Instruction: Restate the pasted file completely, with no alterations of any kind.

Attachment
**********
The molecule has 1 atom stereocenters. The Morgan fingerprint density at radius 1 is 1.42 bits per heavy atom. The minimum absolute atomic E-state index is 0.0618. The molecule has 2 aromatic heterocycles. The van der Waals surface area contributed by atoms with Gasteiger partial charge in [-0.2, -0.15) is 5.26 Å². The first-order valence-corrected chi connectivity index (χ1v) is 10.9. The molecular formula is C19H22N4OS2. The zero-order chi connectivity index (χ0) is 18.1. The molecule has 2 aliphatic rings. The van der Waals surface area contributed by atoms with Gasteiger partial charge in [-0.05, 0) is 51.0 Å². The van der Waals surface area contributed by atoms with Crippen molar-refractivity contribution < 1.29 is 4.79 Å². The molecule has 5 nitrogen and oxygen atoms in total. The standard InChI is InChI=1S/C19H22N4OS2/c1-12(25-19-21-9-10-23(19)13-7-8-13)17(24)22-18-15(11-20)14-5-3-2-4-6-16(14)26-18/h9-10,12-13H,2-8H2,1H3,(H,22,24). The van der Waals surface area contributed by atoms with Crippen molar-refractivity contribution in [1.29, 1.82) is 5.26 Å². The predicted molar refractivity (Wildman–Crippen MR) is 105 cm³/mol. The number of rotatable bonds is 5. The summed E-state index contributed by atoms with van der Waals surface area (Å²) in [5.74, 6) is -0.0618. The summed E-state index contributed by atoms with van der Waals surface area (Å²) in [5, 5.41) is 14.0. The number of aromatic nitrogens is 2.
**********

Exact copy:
The molecule has 1 atom stereocenters. The Morgan fingerprint density at radius 1 is 1.42 bits per heavy atom. The minimum absolute atomic E-state index is 0.0618. The molecule has 2 aromatic heterocycles. The van der Waals surface area contributed by atoms with Gasteiger partial charge in [-0.2, -0.15) is 5.26 Å². The first-order valence-corrected chi connectivity index (χ1v) is 10.9. The molecular formula is C19H22N4OS2. The zero-order chi connectivity index (χ0) is 18.1. The molecule has 2 aliphatic rings. The van der Waals surface area contributed by atoms with Gasteiger partial charge in [-0.05, 0) is 51.0 Å². The van der Waals surface area contributed by atoms with Crippen molar-refractivity contribution < 1.29 is 4.79 Å². The molecule has 5 nitrogen and oxygen atoms in total. The standard InChI is InChI=1S/C19H22N4OS2/c1-12(25-19-21-9-10-23(19)13-7-8-13)17(24)22-18-15(11-20)14-5-3-2-4-6-16(14)26-18/h9-10,12-13H,2-8H2,1H3,(H,22,24). The van der Waals surface area contributed by atoms with Crippen molar-refractivity contribution in [1.29, 1.82) is 5.26 Å². The predicted molar refractivity (Wildman–Crippen MR) is 105 cm³/mol. The number of rotatable bonds is 5. The summed E-state index contributed by atoms with van der Waals surface area (Å²) in [5.74, 6) is -0.0618. The summed E-state index contributed by atoms with van der Waals surface area (Å²) in [5, 5.41) is 14.0. The number of aromatic nitrogens is 2.